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Outdoor hospitality and temporary uses

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Last year the Government provided greater flexibility for businesses to hold outdoor events on land without the need for a planning application, while people or businesses such as pubs wishing to set up marquees would also be exempt. The number of days allowed for such temporary events increased from 28 to 56, and in November Government extended this provision until 31 December 2021.

The Government also introduced measures to support restaurants, drinking establishments such as pubs and cafes to serve takeaway food when they were otherwise closed due to coronavirus restrictions. These measures will continue to apply until March 2022.

Further to these announcements, the Ministry for Housing, Communities and Local Government (MHCLG) has now cemented the flexibility on moveable structures with secondary legislation in England.

New Class BB “moveable structures for specified usesThe Town and Country Planning (General Permitted Development) (England) (Amendment) (Coronavirus) Order 2021 (legislation.gov.uk) enables the temporary provision of any moveable structure without planning permission within the curtilage, and for the purposes, of:

  • A building operated under article 3(6)(p) such as a pub, wine bar or drinking establishment or (q) drinking establishment with expanded food provision;
  • A building operated under Class E (b) for the sale of food and drink mostly undertaken on the premises; or
  • Within a historic visitor attraction which is defined as a listed building accessible to the public for enjoyment and educational purposes.

The statutory instrument, laid before Parliament on 15th April, came into force the consecutive day on 16th April and is effective in England only until 1st January 2022.

In a letter dated 15th April, Robert Jenrick MP (Secretary of State for MHCLG) set out that to support businesses to open safely: “the government legislated to enable them to set up outdoor shelters and marquees without planning permissions”. For instance – in line with the existing rules for outdoor smoking areas – shelters, marquees and other structures erected by hospitality and other businesses can have a roof but need to have at least half of the area of their walls open at all times whilst in use.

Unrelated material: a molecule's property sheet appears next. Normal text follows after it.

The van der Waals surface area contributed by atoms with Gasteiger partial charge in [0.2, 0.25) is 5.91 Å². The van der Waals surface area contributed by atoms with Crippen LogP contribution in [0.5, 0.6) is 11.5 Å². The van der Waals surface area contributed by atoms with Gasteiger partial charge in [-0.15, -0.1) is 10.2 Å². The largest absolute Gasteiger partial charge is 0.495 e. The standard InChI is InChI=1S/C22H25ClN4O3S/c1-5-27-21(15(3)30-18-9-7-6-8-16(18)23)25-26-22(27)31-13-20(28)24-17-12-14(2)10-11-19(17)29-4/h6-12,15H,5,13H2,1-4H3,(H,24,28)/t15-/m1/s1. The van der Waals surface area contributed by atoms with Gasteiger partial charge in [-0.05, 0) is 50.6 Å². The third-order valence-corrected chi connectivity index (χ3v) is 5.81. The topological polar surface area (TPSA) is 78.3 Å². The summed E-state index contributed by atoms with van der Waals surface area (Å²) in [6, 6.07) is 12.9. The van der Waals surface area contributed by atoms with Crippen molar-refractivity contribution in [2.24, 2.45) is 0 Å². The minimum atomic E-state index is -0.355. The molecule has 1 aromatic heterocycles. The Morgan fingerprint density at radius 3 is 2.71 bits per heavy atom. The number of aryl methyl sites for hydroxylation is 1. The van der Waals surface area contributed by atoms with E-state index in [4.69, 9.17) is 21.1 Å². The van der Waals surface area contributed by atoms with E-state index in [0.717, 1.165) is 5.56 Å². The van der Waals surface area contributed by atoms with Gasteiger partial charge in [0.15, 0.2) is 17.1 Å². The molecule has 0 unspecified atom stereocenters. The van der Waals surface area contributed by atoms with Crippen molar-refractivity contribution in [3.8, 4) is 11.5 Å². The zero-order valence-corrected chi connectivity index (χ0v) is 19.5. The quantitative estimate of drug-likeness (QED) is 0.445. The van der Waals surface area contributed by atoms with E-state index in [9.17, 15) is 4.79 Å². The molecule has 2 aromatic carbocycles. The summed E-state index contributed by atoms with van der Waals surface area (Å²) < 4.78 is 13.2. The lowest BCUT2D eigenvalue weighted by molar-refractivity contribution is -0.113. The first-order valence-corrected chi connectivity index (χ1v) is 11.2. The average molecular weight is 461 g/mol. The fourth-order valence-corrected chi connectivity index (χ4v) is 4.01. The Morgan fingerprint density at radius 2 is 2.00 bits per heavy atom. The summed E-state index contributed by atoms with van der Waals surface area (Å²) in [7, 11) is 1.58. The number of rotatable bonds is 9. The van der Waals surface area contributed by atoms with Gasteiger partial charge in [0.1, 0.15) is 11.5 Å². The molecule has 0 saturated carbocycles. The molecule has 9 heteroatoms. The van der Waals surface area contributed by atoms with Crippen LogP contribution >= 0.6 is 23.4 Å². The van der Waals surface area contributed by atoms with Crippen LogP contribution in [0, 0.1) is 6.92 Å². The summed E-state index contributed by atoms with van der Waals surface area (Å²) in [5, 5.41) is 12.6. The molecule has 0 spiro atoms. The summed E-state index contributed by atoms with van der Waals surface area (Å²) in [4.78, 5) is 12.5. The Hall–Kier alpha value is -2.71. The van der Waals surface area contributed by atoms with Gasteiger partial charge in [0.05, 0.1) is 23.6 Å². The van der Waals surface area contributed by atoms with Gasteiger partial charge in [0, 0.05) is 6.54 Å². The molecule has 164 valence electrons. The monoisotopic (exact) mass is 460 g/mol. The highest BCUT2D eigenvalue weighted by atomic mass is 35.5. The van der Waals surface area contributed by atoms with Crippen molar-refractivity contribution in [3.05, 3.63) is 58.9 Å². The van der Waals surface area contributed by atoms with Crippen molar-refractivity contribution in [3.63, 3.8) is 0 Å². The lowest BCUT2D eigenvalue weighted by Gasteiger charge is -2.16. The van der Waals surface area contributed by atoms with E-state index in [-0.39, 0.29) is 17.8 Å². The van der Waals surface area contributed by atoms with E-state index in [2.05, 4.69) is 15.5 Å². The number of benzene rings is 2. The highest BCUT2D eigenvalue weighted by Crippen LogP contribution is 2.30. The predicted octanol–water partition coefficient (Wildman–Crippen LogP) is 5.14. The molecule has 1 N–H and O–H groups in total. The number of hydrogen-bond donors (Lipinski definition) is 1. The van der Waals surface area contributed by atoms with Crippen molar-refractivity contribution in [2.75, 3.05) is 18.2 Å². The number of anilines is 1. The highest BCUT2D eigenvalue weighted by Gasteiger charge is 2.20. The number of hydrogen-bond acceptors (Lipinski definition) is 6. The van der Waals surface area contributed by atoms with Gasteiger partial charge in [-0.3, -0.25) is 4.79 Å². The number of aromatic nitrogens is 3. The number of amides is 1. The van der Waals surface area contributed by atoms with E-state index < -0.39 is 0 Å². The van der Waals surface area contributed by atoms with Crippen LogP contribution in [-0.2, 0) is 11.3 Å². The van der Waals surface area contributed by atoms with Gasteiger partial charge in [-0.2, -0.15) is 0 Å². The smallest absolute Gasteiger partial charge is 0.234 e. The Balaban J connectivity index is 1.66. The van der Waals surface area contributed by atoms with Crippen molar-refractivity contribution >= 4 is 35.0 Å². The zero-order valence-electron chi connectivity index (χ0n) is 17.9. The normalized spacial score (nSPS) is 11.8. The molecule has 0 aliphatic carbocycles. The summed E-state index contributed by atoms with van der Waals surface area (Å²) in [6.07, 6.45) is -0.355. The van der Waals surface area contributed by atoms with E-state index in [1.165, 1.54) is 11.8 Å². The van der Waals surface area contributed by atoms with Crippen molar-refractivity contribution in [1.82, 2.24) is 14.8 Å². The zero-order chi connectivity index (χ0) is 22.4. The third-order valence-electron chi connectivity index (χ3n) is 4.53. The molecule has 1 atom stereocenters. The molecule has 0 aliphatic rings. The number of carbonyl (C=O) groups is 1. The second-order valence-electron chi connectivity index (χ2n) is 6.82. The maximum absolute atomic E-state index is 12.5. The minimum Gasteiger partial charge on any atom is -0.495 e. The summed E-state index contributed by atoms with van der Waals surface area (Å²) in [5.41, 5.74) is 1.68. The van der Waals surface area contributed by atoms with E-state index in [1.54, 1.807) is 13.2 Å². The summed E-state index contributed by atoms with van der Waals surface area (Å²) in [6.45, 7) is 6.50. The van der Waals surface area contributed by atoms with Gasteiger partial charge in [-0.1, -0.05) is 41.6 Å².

Robert Jenrick has further encouraged local authority leaders to ensure that this guidance is applied proportionately and consistently to support businesses to reopen safely and to avoid overzealous interpretations of the rules.  He further notes that if a disproportionate regulatory approach is taken, it risks driving residents into unregulated activity and premises which may be far less covid-secure and/or illegal.

The Explanatory Memorandum accompanying the new legislation sets out that this measure does not remove the obligation to apply for listed building consent under the Planning (Listed Building and Conservation Area) Act 1990 where the provision of a moveable structure would require such an application.  Therefore, the provision of any moveable structure must not cause the alteration, demolition or extension of a listed building in any manner which would affect its character as a building of special architectural or historic interest.

The rights do not apply within the curtilage of a scheduled monument or if the moveable structure is for the display of an advertisement.  It is further unclear whether the permitted development rights are overruled by existing restrictive planning conditions that could apply to existing restaurants, bars and visitor attractions.

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